A Boston Red Sox fan from New Hampshire was killed last night in a poorly-conceived stunt aboard a Connecticut-bound train following a Red Sox loss to the New York Yankees at Yankee Stadium.
Michael Vigeant, 24, of Hudson, New Hampshire, climbed atop the Metropolitan Transportation Authority (MTA)’s New Haven Line train in his Red Sox gear, the Union Leader reports. He came into contact with a high voltage electrified wire carrying 16,000 volts of electricity, and was electrocuted near Mamaroneck in Westchester County. First responders who were on the train attempted CPR, but Vigeant was pronounced dead at a nearby hospital.
“The train came to a stop, and after awhile the conductor came through looking very nervous, asking if there were any doctors or nurses on board,” Bob Fredericks, a writer with the New York Post and a passenger on the train, told the Union Leader. “A woman who said she was a nurse went running past me. She was gone for about 40 minutes then came back looking pretty shaken, saying a man had climbed on top of the train and was electrocuted.”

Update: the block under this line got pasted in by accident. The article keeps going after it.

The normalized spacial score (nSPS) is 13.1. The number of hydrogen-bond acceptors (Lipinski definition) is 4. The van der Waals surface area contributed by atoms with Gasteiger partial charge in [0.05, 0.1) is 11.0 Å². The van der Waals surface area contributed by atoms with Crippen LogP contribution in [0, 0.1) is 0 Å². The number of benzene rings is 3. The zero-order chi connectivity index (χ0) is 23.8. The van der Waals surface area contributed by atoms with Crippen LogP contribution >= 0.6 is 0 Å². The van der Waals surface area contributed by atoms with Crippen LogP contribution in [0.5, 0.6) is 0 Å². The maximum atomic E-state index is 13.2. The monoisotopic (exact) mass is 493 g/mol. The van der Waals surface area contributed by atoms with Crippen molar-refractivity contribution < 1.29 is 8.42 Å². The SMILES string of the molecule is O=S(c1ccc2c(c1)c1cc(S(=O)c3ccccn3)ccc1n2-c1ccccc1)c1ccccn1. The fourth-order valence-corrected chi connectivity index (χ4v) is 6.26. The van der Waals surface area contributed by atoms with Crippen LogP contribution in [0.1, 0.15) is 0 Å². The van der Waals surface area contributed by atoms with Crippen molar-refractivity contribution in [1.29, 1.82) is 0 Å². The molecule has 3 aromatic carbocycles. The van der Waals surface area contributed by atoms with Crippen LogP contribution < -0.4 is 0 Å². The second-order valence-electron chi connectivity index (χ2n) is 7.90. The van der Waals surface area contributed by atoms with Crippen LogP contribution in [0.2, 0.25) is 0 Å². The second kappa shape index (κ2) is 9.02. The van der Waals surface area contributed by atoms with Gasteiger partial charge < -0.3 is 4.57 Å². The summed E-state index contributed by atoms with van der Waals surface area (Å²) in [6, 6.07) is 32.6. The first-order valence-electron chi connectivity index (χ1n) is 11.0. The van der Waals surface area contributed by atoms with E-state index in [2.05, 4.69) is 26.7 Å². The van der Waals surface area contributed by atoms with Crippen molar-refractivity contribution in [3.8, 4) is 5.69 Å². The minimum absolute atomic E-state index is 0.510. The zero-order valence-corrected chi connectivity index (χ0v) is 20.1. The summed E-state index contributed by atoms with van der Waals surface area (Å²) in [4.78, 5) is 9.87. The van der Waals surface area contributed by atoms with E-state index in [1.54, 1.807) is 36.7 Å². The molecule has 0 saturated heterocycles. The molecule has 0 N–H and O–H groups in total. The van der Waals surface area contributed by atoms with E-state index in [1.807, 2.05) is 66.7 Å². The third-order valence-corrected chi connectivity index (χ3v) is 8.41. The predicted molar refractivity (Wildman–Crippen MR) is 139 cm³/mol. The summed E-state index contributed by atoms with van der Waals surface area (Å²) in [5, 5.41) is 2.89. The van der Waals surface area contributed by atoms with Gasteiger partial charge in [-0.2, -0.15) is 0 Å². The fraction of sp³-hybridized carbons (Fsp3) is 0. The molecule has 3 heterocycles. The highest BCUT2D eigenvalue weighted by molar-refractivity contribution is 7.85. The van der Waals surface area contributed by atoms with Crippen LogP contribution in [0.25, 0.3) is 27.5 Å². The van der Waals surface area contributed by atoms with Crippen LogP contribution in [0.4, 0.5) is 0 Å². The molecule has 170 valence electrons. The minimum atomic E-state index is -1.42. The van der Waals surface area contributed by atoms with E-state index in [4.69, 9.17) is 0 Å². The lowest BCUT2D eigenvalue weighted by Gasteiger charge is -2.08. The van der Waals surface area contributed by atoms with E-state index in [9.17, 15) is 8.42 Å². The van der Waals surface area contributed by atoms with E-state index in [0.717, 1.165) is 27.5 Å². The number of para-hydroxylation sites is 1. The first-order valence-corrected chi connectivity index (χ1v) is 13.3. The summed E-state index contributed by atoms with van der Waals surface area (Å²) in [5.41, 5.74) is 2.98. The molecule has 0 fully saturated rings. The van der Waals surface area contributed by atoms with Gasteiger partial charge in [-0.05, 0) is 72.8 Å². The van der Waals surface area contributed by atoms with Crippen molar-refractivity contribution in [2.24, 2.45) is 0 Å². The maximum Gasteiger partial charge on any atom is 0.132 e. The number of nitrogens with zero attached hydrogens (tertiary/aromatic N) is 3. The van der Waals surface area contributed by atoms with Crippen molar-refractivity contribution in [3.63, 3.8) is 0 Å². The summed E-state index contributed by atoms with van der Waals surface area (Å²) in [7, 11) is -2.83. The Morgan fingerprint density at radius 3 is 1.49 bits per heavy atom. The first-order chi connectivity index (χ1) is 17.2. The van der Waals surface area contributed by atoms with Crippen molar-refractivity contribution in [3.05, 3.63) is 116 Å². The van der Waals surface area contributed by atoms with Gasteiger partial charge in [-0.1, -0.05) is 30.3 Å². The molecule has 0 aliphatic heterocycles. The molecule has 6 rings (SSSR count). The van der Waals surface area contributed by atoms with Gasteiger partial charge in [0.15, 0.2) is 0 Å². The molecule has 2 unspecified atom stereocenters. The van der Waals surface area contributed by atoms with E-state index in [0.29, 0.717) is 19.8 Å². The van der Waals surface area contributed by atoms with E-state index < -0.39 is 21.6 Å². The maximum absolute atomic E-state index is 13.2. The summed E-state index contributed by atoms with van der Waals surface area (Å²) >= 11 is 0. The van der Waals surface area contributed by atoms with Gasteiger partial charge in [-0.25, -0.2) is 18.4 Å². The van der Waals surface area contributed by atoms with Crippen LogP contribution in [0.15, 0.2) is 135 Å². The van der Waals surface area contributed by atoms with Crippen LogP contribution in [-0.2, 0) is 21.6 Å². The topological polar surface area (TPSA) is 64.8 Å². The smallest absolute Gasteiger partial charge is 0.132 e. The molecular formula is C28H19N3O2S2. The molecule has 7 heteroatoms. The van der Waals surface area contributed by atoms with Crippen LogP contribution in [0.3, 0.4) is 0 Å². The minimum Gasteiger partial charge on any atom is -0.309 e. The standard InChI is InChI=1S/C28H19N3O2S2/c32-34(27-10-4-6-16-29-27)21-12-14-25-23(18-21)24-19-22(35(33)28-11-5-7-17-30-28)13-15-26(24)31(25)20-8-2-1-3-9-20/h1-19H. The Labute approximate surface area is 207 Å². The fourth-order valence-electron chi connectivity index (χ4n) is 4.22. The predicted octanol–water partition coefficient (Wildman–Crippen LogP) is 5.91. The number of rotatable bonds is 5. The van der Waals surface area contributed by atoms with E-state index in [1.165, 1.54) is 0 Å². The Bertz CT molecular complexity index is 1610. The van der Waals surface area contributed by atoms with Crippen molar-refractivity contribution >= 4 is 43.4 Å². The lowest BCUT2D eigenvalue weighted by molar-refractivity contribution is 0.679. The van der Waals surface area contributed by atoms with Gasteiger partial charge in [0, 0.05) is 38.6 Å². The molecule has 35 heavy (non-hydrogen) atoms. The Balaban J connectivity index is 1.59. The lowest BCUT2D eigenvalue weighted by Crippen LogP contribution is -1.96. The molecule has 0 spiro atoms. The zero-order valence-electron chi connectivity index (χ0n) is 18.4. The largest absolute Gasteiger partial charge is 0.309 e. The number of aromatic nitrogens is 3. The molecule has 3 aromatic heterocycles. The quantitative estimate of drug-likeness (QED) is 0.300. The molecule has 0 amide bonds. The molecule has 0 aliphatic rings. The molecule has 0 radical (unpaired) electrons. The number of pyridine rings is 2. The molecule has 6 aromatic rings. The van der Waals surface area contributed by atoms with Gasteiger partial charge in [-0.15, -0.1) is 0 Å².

“Our sympathies go to the family during this very difficult time. The incident is under investigation and we will release further information when it is available,” said Nancy Gamerman a Metro-North spokesman, according to WBZ CBS Boston.
A NH man was killed Wednesday night less than an hour after watching the Red Sox lose to the Yankees at Yankee Stadium, after officials say he climbed on top of a Conn.-bound train, where he came into contact with high-voltage overhead electrified wires: https://t.co/Lm5vI89ov8 pic.twitter.com/OjbZKyiY5p
— UnionLeader.com (@UnionLeader) September 21, 2018
Vigeant’s brother had also climbed outside the train, but hadn’t reached the top of the car when his brother was killed.
Another witness, Michael Pellicci, of Stamford, Connecticut, who was also aboard the train, told the Mamaroneck Daily Voice that he saw the entire event occur.
“We saw them and wondered how they had gotten from one end of the train to the other so quickly,” said Pellicci. “That’s when the conductor got wise to what they were doing and stopped the older brother to tell him how stupid it was.”
Pellicci then saw a spark, heard a thud, and watched Vigeant fall from the top of the train.
“You could see his body folded in half and one arm that was black,” he said. “It was horrible.”
Pellicci also added that the older brother, who was intoxicated, became loud and belligerent while EMTs attempted to revive his brother.
“He was scaring women and young children on the train,” Pellicci said. “My buddy and I kept an eye on him in case he got in the area and along with others on the train, we decided we would restrain him if he managed to get into the area.”